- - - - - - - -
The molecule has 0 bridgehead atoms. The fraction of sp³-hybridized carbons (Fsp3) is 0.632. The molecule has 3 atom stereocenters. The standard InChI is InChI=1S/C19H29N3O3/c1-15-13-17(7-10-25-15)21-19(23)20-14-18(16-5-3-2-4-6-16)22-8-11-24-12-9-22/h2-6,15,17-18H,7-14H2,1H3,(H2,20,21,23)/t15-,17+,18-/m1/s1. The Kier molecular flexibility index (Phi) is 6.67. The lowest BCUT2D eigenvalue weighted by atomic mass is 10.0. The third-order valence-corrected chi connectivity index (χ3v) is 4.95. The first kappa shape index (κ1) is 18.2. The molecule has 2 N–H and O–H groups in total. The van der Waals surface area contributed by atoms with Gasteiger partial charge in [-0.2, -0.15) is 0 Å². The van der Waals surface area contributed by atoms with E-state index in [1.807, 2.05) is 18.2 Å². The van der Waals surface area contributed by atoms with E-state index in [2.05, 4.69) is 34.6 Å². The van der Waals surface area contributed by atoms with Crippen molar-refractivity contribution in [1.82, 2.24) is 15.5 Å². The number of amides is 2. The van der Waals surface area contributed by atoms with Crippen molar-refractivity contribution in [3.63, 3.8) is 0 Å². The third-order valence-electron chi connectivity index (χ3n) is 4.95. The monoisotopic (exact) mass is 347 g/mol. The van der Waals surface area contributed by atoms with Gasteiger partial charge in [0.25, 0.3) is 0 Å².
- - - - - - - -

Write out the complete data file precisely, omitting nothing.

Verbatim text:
The molecule has 0 bridgehead atoms. The fraction of sp³-hybridized carbons (Fsp3) is 0.632. The molecule has 3 atom stereocenters. The standard InChI is InChI=1S/C19H29N3O3/c1-15-13-17(7-10-25-15)21-19(23)20-14-18(16-5-3-2-4-6-16)22-8-11-24-12-9-22/h2-6,15,17-18H,7-14H2,1H3,(H2,20,21,23)/t15-,17+,18-/m1/s1. The Kier molecular flexibility index (Phi) is 6.67. The lowest BCUT2D eigenvalue weighted by atomic mass is 10.0. The third-order valence-corrected chi connectivity index (χ3v) is 4.95. The first kappa shape index (κ1) is 18.2. The molecule has 2 N–H and O–H groups in total. The van der Waals surface area contributed by atoms with Gasteiger partial charge in [-0.2, -0.15) is 0 Å². The van der Waals surface area contributed by atoms with E-state index in [1.807, 2.05) is 18.2 Å². The van der Waals surface area contributed by atoms with E-state index in [2.05, 4.69) is 34.6 Å². The van der Waals surface area contributed by atoms with Crippen molar-refractivity contribution in [1.82, 2.24) is 15.5 Å². The number of amides is 2. The van der Waals surface area contributed by atoms with Crippen molar-refractivity contribution in [3.63, 3.8) is 0 Å². The third-order valence-electron chi connectivity index (χ3n) is 4.95. The monoisotopic (exact) mass is 347 g/mol. The van der Waals surface area contributed by atoms with Gasteiger partial charge in [0.25, 0.3) is 0 Å².